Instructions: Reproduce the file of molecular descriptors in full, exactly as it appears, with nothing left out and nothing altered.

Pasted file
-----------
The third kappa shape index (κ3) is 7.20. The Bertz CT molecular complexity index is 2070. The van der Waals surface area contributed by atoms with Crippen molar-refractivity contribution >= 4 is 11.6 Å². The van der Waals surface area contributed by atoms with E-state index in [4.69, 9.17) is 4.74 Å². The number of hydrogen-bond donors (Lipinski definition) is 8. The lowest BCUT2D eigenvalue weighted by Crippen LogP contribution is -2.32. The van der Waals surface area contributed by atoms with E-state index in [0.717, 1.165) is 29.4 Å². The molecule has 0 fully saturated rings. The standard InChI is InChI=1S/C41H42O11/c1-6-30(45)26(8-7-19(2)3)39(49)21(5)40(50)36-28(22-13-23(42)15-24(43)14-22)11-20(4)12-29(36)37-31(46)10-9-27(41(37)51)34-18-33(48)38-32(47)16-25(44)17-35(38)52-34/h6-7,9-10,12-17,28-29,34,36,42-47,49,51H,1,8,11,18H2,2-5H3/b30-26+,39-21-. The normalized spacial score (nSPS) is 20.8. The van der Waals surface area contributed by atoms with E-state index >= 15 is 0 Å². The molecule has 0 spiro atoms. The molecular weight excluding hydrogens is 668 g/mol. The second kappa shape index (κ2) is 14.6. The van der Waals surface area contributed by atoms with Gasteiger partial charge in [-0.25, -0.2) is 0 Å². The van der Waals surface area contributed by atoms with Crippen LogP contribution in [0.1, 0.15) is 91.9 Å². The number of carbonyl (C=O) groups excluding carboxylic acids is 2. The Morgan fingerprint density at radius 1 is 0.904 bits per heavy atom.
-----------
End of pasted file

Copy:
The third kappa shape index (κ3) is 7.20. The Bertz CT molecular complexity index is 2070. The van der Waals surface area contributed by atoms with Crippen molar-refractivity contribution >= 4 is 11.6 Å². The van der Waals surface area contributed by atoms with E-state index in [4.69, 9.17) is 4.74 Å². The number of hydrogen-bond donors (Lipinski definition) is 8. The lowest BCUT2D eigenvalue weighted by Crippen LogP contribution is -2.32. The van der Waals surface area contributed by atoms with E-state index in [0.717, 1.165) is 29.4 Å². The molecule has 0 fully saturated rings. The standard InChI is InChI=1S/C41H42O11/c1-6-30(45)26(8-7-19(2)3)39(49)21(5)40(50)36-28(22-13-23(42)15-24(43)14-22)11-20(4)12-29(36)37-31(46)10-9-27(41(37)51)34-18-33(48)38-32(47)16-25(44)17-35(38)52-34/h6-7,9-10,12-17,28-29,34,36,42-47,49,51H,1,8,11,18H2,2-5H3/b30-26+,39-21-. The normalized spacial score (nSPS) is 20.8. The van der Waals surface area contributed by atoms with E-state index >= 15 is 0 Å². The molecule has 0 spiro atoms. The molecular weight excluding hydrogens is 668 g/mol. The second kappa shape index (κ2) is 14.6. The van der Waals surface area contributed by atoms with Gasteiger partial charge in [-0.25, -0.2) is 0 Å². The van der Waals surface area contributed by atoms with Crippen LogP contribution in [0.1, 0.15) is 91.9 Å². The number of carbonyl (C=O) groups excluding carboxylic acids is 2. The Morgan fingerprint density at radius 1 is 0.904 bits per heavy atom.